Nonprofit Marketing: Building Relationships

Asking donors to give to a nonprofit can be a hard sell. The donor doesn’t get anything in return, like a nice new mountain bike, or a mattress with a 100-night guarantee. What the donor gets is mainly emotional satisfaction—knowing that they helped make the world better in some way. The question is, how do you motivate a potential donor, and keep them on board? One way to do this is by focusing—laser focusing—on building relationships with your donors and potential donors.

Start with your employees

Nonprofit causes are very personal. The whole reason a nonprofit even exists is because someone became very passionate about an issue and decided to make it into a proper crusade, gathering other like-minded, passionate people along the way to create an organization.

These are your first relationships—your employees. Maybe you don’t think about your employees when it comes to marketing (unless they are in the marketing department) but the people who work for you can be invaluable when it comes to getting your message out there. For one thing, they’re already passionate about your cause. And they’re going to talk about it to their family and friends, and share social media posts, and basically act as your own herd of brand evangelists. This kind of enthusiasm and dedication is invaluable!

You can also tap your work talent for marketing initiatives. Use an employee story on your blog, social media page, or direct mail. This gives your donor audience a chance to see beyond the green curtain of your organization at the people making things happen. It also allows potential donors to connect to your cause emotionally.

Tell stories

How do you build a relationship with a whole list of people you don’t truly know? Sure, you have all the data on them, their age and income and other similar organizations they’ve donated to in the past. But other than taking each one to coffee, you don’t know them. And they don’t know you, or what your organization does on a deeper level.

Story telling can help create the feeling that there is a relationship between you and potential donors. Think about what happens when you read a book? You bond with the characters. You feel like you “know” them. Sometimes when you get to the end of the book, and something bad happens, you’re crushed. Or, you’re crushed that it’s over. Similarly, story telling can capture the minds and hearts of your potential donors.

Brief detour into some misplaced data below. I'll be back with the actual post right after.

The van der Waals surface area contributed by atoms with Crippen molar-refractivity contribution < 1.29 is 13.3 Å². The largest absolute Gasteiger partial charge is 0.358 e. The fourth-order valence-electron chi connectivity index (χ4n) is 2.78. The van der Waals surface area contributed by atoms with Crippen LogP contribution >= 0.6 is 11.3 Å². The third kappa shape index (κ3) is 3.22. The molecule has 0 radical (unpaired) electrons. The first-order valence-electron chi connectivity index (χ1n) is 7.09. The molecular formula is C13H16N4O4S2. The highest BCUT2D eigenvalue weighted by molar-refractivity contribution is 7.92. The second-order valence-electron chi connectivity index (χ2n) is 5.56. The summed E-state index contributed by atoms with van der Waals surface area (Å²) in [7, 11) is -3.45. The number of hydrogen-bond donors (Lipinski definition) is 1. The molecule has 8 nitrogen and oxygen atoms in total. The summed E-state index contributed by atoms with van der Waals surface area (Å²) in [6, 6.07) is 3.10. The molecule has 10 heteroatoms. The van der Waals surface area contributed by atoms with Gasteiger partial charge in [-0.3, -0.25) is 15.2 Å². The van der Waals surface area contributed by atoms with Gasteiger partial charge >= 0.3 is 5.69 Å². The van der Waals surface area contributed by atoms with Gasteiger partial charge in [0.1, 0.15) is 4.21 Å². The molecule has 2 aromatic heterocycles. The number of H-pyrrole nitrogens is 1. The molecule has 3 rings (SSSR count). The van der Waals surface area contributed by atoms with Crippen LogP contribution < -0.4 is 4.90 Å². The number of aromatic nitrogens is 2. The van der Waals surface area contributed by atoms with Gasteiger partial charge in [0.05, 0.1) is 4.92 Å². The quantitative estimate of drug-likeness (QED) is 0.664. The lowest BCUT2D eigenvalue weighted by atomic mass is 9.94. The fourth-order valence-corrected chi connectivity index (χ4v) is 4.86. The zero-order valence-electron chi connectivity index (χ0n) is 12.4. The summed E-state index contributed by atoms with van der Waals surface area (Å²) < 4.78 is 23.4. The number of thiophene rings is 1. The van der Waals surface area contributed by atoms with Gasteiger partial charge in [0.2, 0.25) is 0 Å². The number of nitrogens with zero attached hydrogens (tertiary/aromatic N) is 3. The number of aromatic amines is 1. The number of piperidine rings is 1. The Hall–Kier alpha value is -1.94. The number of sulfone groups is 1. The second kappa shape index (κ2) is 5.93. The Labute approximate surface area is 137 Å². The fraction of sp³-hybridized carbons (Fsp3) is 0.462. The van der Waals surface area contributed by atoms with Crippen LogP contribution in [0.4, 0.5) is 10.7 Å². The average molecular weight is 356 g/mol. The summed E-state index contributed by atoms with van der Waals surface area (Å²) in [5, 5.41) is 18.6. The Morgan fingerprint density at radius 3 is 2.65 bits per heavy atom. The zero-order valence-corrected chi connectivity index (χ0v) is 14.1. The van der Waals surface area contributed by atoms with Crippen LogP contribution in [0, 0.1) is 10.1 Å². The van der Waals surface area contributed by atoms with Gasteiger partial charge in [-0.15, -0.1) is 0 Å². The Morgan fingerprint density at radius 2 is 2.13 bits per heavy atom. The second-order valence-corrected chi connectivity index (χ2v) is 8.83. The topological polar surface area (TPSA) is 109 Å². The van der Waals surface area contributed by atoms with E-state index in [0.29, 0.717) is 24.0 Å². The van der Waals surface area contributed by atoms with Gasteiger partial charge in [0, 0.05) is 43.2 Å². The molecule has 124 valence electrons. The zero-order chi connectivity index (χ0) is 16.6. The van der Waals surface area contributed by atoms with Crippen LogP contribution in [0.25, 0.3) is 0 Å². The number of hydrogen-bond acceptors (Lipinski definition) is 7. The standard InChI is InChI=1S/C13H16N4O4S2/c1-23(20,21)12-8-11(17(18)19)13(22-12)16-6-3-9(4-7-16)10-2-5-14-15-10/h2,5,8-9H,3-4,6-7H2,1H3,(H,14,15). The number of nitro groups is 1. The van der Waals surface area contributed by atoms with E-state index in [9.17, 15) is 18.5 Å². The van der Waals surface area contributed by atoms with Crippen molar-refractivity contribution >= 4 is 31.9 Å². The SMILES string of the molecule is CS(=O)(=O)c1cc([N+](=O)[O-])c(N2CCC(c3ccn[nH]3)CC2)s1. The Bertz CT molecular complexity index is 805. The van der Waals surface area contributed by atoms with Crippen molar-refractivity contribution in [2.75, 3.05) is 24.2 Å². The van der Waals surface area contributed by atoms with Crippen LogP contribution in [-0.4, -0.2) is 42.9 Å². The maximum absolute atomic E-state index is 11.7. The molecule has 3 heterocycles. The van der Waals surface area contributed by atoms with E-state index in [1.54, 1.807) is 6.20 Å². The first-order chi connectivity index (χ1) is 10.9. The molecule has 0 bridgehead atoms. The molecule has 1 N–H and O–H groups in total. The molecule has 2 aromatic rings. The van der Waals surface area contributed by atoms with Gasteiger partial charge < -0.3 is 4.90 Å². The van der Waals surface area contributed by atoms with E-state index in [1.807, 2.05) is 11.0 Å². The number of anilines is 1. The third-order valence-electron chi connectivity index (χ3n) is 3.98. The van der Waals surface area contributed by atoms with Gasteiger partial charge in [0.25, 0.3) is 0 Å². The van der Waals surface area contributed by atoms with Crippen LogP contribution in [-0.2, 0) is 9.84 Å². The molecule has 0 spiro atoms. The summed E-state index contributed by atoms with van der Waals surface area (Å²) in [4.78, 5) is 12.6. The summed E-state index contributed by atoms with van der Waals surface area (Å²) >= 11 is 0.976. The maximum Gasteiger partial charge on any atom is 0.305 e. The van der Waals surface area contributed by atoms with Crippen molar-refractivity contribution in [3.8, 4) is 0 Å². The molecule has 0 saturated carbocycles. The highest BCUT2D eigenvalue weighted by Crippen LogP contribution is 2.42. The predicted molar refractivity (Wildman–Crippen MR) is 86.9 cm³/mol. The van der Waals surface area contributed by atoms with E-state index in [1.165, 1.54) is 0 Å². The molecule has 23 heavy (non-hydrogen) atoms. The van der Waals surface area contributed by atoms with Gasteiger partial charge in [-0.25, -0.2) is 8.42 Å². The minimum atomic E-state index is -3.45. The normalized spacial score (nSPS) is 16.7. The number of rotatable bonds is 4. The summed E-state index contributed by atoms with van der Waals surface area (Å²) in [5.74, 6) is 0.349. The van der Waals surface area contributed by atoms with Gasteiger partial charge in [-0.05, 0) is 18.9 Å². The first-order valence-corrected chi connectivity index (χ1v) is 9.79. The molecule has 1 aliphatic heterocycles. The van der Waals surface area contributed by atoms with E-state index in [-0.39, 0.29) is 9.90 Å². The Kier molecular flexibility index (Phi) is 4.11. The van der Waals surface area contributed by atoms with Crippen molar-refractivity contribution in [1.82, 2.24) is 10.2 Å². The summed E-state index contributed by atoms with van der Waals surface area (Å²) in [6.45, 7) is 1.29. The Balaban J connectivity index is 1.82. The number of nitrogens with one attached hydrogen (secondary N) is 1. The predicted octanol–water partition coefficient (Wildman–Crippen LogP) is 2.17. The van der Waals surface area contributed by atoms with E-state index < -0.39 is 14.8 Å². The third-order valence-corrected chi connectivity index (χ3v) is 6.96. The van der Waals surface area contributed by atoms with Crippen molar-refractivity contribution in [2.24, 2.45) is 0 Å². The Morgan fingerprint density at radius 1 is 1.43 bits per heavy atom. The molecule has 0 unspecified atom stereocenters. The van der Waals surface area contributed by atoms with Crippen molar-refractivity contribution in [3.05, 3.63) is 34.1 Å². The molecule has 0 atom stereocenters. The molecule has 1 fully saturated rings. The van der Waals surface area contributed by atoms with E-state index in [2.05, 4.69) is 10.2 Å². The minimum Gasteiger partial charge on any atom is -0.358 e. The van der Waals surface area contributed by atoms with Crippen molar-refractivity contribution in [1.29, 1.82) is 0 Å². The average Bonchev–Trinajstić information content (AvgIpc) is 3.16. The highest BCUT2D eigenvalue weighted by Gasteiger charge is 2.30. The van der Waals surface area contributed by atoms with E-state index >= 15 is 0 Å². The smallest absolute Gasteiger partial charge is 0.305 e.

There are many ways to share stories. You can share them through a fundraising direct mail campaign, which is a really great place to take advantage of this tactic because that’s where you need to connect and enhance that relationship the most. You can also share stories on your website blog and social media pages, and through email. Every communication channel gives you a chance to highlight a real life story, whether you’re focusing on an employee or someone your organization has helped. Every single one of these stories makes your cause real to people and grows that imaginary relationship bond that keeps donors on board.

Get out there!

Yes, you can do this through mailings and through social media. You can also do it by attending networking events, being involved in your own community, and by volunteering for speaking engagements. Even if you’re part of an enormous organization—even if you’re the head of it—getting out there and creating real relationships with real people and sharing your mission is still an important way to grow it. No organization is too big or too small to benefit from the power of IRL (in real life). Your passion and expertise in person is incomparable.

Relationship building is an essential part of nonprofit marketing. Whether you and your employees are building those relationships out in the real world, or you’re building them through implementing stories in your communications and creating a strong, identifiable brand voice, this is the way you connect to donors and potential donors and keep them on board.

2019-05-01T10:30:51+00:00May 1st, 2019|Nonprofit marketing, Uncategorized|